But as I am slowly meandering on the cliffside road, the car starts beeping at me!!! Yes!!! It is telling me, I assume, that I am out of petrol, since the little gas pump light shows orange on the dash.
The car rental guy said the car has only a quarter tank of gas, and I must return it at least a quarter full. Well, WTH, crap! I am in the middle of nowhere, clinging to the cliff side, cars are buzzing by me, and I have no earthly idea where I am or where I am going!!!
I pull over, look at a map, and decide to head into Oia town. I am literally holding my breath, as well as some body parts, hoping I have enough gas to get there.
I reach Oia, a crowded little town with heavy traffic, where two cars cannot pass each other, looking for petrol. There are none!!!
I stop to urinate on the roadside and find a moto guy and ask him. He said there are no gas stations in Oia!!!!!! Double crap!!!
I turn around, and as he suggested, headed back over the cliff to the previous little town for some gas. I am praying I have enough gas, or that I can coast downhill. But then again, I may lose my power brakes and power steering if the engine dies.
Cars and motos are buzzing by me, and I look like Elmer Fudd, or Mr. Greenjeans as I proceed down the hill. Alas, I find a petrol station, and must have blurted out a big sigh of relief. The kid next to me getting gas said that a quarter tank should carry me 100 kilometers. And the light warns the driver that he has at least 30 kilometers of gas remaining. Wow!
I guess if a foreigner like me cannot read the dash board info, then he or she may panic like I did!!!
After the petrol station, I crawled along the narrow road, rarely wide enough for two cars, until I reach Fira, and my favorite watering hole. Apostolis gave me 4 beers, and some lamb ribs to calm me down.
I was swearing at the car rental guy for not explaining the petrol situation a bit more clearly.
Other than that, it was a fine day’s drive in paradise.
As I first began my research for visiting Santorini, one feature sang out to me. It was the fabulous wines of Santorini. Most of us drank some cheap retsina in college. And I had the benefit of learning about Mavrodaphne from my friends at Lola in Seattle. In fact, I have a few bottles of Mavro here at home.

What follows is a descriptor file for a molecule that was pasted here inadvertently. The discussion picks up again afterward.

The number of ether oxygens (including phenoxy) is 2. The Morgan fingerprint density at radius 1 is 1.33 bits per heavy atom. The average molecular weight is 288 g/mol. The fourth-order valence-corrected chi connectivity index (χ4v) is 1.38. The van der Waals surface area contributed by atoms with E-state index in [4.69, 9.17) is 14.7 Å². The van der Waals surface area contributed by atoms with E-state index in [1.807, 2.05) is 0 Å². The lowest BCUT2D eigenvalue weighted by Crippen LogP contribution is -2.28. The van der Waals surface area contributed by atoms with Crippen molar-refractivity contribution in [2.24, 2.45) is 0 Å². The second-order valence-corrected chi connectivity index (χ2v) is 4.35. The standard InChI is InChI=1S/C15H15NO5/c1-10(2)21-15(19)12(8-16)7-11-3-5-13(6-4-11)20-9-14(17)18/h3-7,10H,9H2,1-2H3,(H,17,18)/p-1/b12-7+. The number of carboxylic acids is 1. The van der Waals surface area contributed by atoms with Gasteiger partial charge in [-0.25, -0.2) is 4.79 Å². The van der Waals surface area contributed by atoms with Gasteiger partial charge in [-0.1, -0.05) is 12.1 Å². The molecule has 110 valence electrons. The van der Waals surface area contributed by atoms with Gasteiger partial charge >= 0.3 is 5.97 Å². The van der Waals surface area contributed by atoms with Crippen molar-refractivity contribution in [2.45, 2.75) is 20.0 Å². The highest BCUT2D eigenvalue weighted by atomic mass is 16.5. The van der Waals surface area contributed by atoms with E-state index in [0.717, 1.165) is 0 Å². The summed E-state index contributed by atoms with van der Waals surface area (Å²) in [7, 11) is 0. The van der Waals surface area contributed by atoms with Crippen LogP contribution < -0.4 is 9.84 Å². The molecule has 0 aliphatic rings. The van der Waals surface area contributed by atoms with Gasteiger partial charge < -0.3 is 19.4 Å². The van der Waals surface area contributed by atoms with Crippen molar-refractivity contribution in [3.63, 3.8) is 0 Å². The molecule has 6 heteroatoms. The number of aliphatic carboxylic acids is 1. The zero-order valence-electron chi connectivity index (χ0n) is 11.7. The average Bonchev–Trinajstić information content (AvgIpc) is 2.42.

But I am learning that Santorini is perhaps one of the best wine growing regions in Greece, and the greater Mediterranean region. Some go so far as to say it is the Greek version of Napa Valley!
After all, the Greeks have been making wine here for over 3000 years. Santorini has about forty native varieties of wines. And rather uniquely, the vines lay low to the ground, in round baskets made from the canes, to protect the grapes from high winds.
The most popular is Assyrtiko, rich and tasty, used mostly in white wines. Mantilaria is the most popular red wine, though it is also dried and used for sweeter wines. Assyrtiko is also dried to make Vinsanto, a strong sweet wine that is also aged in oak barrels for five years or more. Nykteri is another white wine that is picked only at night, to avoid oxidation and spoiling.
Santo Wines is the largest on the island, actually a cooperative, and located on the rim of the caldera, not far from Fira. Santo also has traditional produce like tomatoes, fava beans and capers. Santo Wines was founded back in 1947, just after the end of WW2.
Santo represents all of the cultivators and 1200 active members on the island. The winery itself was created in 1992. Two wine flights are offered, a six and a twelve! And the necessary wine tours, large wine shop, and cafe’. Best of all, it is only 4km from Fira. I can even get UPS home delivery!!
But several people, from doormen to restaurant owners, tell me that Domaine Sigales is THE place for wine. I will find out, I guarantee. So far, the wine here has been a big disappointment. And the best beer going is probably a Heineken.
The vines on the volcanic Greek island of Santorini are trained into kouloura (wreaths or baskets) to protect the grapes from fierce winds and unrelenting sun (the grapes hang inside the baskets). The vines grow, wound into bigger and bigger baskets, for an average of 80 years, whereupon the vine is “revitalized” by decapitating it just above the ground. When dormant buds begin to grow from the roots, a whole new top begins. A vine may be revitalized up to 5 times in its life. That’s 5 x 80 years, or a root system that’s at least 400 years old. Eleni—thank you! We should have noted this in our piece.
Final thought: after Eleni wrote in, I began to wonder if a root system (as opposed to the whole vine) qualified as an old vine. I asked Dr. Carole Meredith, Professor Emerita, Department of Viticulture and Enology, University of California at Davis. Said Dr. Meredith, “My own opinion with regard to the Santorini vines is that, assuming the vines are on their own roots (as I believe the Santorini vines are) and not grafted to a rootstock, I would consider these old vines. The fact that the above-ground portion is [pruned] every few decades is no different than for any other old vine that is pruned every year. The fruit-bearing shoots are always going to be young on any grapevine.” So there we have it.
I have yet to have a really good wine here.
I visited three wineries yesterday. Maybe one wine caught my palate. It was an Assyrtiko from Estate Argyros, the third winery I visited. But I am glad I tried, I gave their wines a fair shake, or sip, as the case may be.
The wines here are different due to the volcanic soils and pumice. I will try not to complain about California wines again!